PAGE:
I would like to know how other moulding manufacturers handle removal of wood chips. We have to transport about 15 cubic yards per day. We presently use dump trailers and a horse farmer takes it. The problem is coordination of the pickup schedule. Does anyone know of any bailing/crushing system that is not too manual?
(Architectural Woodworking Forum)
From contributor D:
We contracted with a fellow that collected the shavings and sold them to horse farmers in the area ($115.00 for a stake truck load, delivered). We let him have the shavings as long as he kept us cleaned out - we did not have to stop or deal with the shavings in any way.
Problems arose since his cocktail hour started at about 8:00 am, and there were days when he wouldn't show, and we would risk a backup (shut down and shovel for about 1-1/2 hours). The problem was solved by installing a large silo - 10' diameter x 18' high - with a Flying Dutchman inside to knock down bridging shavings, and an auger to unload. This worked well until he left the Dutchman running as he drove away. A bearing burned up, sent smoke to the smoke detectors and we had a big response to almost no fire. We put the Dutchman/auger on a key switch and a timer so it would run for no more than 15 minutes.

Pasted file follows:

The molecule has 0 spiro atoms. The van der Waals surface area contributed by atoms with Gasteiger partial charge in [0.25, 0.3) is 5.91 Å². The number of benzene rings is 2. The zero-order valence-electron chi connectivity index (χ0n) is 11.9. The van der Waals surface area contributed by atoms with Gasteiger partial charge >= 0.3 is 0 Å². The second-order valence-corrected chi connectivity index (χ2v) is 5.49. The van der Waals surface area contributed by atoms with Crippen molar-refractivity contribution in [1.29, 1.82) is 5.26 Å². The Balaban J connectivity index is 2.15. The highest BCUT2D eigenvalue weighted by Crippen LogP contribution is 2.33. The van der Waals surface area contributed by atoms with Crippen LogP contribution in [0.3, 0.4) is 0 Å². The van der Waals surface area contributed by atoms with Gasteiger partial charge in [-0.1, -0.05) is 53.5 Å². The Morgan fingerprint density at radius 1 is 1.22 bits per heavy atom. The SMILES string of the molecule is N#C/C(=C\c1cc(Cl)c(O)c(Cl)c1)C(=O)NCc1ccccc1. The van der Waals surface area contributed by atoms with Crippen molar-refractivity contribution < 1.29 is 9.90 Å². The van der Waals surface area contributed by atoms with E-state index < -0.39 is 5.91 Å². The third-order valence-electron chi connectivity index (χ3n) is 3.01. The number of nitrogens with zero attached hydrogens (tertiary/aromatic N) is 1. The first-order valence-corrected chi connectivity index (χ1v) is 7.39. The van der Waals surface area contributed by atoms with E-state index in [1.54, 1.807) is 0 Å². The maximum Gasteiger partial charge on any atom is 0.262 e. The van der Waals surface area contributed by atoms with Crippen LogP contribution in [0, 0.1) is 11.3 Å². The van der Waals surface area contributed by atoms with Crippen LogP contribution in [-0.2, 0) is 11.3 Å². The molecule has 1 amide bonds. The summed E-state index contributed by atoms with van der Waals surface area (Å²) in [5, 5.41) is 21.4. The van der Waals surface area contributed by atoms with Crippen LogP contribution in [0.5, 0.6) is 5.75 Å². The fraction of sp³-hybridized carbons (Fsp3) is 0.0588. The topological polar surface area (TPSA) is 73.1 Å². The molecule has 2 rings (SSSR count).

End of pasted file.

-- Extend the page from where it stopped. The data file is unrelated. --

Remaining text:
Sidebar: When the fire happened, I contacted the other two shops that this guy hauled for and warned them, and explained our solution. The "big guy" laughed and said that could never happen. 3 months later, the manual switch on the shaker grate was left on, a bearing overheated, and their whole dust collection system went up.
Contributor D, please explain how your Flying Dutchman actually works.
The silo is a grain silo, and the Flying Dutchman (brand name) is a center mounted revolving pole with chains hanging off of it. The motor hangs below the pole, outside of the conical floor of the silo. A grain auger - 8" in our case - also feeds from the bottom of the conical floor. When the Dutchman was turned on, it would revolve (about 60 rpm) and knock down the shavings that would bridge and stop flow down to the auger. It all worked fine, but was a sizeable investment. We never saw shavings or had to deal with them as a result. This is all farm tech, since we are located in the middle of the Corn Belt.